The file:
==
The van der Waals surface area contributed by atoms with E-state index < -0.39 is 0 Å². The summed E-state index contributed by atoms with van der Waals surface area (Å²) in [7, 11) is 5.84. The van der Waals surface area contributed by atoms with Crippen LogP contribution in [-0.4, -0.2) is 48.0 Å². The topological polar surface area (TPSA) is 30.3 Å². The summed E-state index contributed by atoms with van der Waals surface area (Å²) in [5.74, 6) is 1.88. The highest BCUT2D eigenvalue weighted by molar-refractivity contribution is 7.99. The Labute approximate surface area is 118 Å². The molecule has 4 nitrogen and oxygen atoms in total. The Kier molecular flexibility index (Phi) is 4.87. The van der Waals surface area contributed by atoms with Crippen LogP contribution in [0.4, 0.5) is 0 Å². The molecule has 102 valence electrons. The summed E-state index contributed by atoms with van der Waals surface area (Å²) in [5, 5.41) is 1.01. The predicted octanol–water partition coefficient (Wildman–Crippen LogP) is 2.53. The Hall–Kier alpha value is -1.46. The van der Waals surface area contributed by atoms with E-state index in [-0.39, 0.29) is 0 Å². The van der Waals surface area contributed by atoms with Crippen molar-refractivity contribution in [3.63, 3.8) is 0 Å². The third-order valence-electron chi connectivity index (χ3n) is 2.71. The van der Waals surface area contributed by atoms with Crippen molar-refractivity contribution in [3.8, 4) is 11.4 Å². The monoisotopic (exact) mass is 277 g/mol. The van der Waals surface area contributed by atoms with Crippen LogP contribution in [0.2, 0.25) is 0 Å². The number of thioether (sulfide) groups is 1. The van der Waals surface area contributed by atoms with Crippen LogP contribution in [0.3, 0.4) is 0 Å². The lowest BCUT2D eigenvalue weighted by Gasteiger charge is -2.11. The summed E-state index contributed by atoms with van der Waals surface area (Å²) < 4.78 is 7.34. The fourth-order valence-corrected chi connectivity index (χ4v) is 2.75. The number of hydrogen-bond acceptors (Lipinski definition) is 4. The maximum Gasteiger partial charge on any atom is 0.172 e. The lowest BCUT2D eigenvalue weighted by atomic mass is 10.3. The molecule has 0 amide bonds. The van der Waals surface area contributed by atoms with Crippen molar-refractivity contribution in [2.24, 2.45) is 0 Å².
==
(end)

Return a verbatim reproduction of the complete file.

The van der Waals surface area contributed by atoms with E-state index < -0.39 is 0 Å². The summed E-state index contributed by atoms with van der Waals surface area (Å²) in [7, 11) is 5.84. The van der Waals surface area contributed by atoms with Crippen LogP contribution in [-0.4, -0.2) is 48.0 Å². The topological polar surface area (TPSA) is 30.3 Å². The summed E-state index contributed by atoms with van der Waals surface area (Å²) in [5.74, 6) is 1.88. The highest BCUT2D eigenvalue weighted by molar-refractivity contribution is 7.99. The Labute approximate surface area is 118 Å². The molecule has 4 nitrogen and oxygen atoms in total. The Kier molecular flexibility index (Phi) is 4.87. The van der Waals surface area contributed by atoms with Crippen LogP contribution in [0.4, 0.5) is 0 Å². The molecule has 102 valence electrons. The summed E-state index contributed by atoms with van der Waals surface area (Å²) in [5, 5.41) is 1.01. The predicted octanol–water partition coefficient (Wildman–Crippen LogP) is 2.53. The Hall–Kier alpha value is -1.46. The van der Waals surface area contributed by atoms with E-state index in [-0.39, 0.29) is 0 Å². The van der Waals surface area contributed by atoms with Crippen molar-refractivity contribution in [3.63, 3.8) is 0 Å². The third-order valence-electron chi connectivity index (χ3n) is 2.71. The van der Waals surface area contributed by atoms with Crippen molar-refractivity contribution in [3.8, 4) is 11.4 Å². The monoisotopic (exact) mass is 277 g/mol. The van der Waals surface area contributed by atoms with Crippen LogP contribution in [0.2, 0.25) is 0 Å². The number of thioether (sulfide) groups is 1. The van der Waals surface area contributed by atoms with Crippen LogP contribution in [0.3, 0.4) is 0 Å². The lowest BCUT2D eigenvalue weighted by Gasteiger charge is -2.11. The summed E-state index contributed by atoms with van der Waals surface area (Å²) < 4.78 is 7.34. The fourth-order valence-corrected chi connectivity index (χ4v) is 2.75. The number of hydrogen-bond acceptors (Lipinski definition) is 4. The maximum Gasteiger partial charge on any atom is 0.172 e. The lowest BCUT2D eigenvalue weighted by atomic mass is 10.3. The molecule has 0 amide bonds. The van der Waals surface area contributed by atoms with Crippen molar-refractivity contribution in [2.24, 2.45) is 0 Å².